tai chiWhat Is Tai Chi & How Is It Taught?

What is Tai Chi?

Tai Chi is a health exercise for body, mind and spirit. As it is practiced in the west today, Tai Chi can be thought of as a moving form of yoga and meditation combined.The moves are made slowly, softly and gracefully.

The Tai Chi movements are originally derived from the martial arts and perhaps even more ancient than that, from the natural movements of animals and birds. Thus some of the moves in the set have names like ‘Stork Cools Wings.’

There are various styles of Tai Chi including Chen, Yang, Sun, Wu Hao, to name a few. Each style may have a different number of moves in its set and the moves may seem similar or dissimilar.

We teach Master Moy's modification of the Yang style (called Moy style). It tilizes a 108-move set and emphasizes health benefits rather than martial arts applications. Mr. Moy's form is arguably the most popular Tai Chi form taught in Canada, and it is taught around the world.

Tai Chi movements work the whole body in a coordinated fashion that integrates ligaments, fascia, tendons and muscles to improve balance and strength. The conective tissue , joints, bones and circilatry systems are realigned to create proper function of the body as a whole system. A major aim of Tai Chi is to foster relaxation and a tranquil mind through a focus on the precise execution of these exercises.

Many people report changes in the pain and inflammation associated with arthritis, fibromyalgia, asthma, and stiff joints. Practitioners often notice a deeper sleep, a calmness through the day and an overall sense of well being.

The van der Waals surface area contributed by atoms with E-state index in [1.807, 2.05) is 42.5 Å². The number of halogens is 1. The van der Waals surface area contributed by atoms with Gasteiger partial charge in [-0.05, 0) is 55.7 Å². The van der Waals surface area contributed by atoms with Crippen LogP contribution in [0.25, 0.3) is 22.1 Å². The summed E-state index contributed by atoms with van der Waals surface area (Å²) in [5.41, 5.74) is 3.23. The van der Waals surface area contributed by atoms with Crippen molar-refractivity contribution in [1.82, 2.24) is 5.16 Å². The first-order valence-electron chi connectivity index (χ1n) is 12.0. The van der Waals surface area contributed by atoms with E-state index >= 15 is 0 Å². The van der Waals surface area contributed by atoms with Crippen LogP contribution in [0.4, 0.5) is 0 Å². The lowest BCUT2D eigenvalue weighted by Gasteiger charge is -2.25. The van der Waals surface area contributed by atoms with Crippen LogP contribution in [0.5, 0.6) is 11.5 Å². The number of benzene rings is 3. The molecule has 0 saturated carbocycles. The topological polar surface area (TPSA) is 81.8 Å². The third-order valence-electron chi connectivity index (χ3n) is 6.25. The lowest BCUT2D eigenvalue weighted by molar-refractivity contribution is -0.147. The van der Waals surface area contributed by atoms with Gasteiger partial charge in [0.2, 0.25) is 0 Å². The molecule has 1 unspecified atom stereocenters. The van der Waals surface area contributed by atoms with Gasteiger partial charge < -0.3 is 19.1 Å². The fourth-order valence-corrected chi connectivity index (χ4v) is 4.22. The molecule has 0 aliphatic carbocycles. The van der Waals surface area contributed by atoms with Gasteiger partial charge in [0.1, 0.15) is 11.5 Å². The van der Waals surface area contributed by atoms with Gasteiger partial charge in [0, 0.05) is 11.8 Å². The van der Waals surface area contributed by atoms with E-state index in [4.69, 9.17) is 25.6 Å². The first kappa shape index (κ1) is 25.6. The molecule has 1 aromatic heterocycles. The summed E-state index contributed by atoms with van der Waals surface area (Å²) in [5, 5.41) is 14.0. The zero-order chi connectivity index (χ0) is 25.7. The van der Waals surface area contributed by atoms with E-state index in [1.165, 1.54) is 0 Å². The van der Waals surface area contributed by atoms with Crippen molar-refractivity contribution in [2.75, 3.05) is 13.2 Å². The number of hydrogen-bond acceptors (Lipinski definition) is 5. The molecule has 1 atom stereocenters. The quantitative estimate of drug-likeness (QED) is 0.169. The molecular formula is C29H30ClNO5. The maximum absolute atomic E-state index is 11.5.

How is Tai Chi Taught?

I. Beginner Classes

The practice of Tai Chi starts with a beginner's class. Over a period of 6 months, participants meet once or twice a week for a period of 60 to 90 minutes to learn the 108-move sequence that comprise the Moy style set. Between classes they practice on their own.

The moves are taught a few at a time with the instructor first demonstrating a move, then with the participants following the instructor, and finally with the participants doing the move on their own. Gentle instructions for doing the moves in correct form are offered during this process. Over time, the moves are strung together and at the end of the introductory class, the participants are doing the entire 108-move set.

Because the Tai Chi moves are designed to very slowly and gently build strength, coordination and balance, most people whose physical shape is not good are able to physically handle the initial learning of the form.

Over this learning period, participants can expect to experience increased strength, a better sense of balance, and a meditative/relaxation benefit.

II. Intermediate Classes

Classs following the beginner's sessions are designed to allow time to practice the set and to refine particular moves in the set. We work on realining the body with gentle streching and turning to promote the heath of the student's body. A typical intermediate class is 90 minutes and consists of:

  1. A period of warm up exercises
  2. Practicing the full 108-move set
  3. A focus on a particular move in the set for purposes of improvement in execution
  4. Doing the 108-move set a second time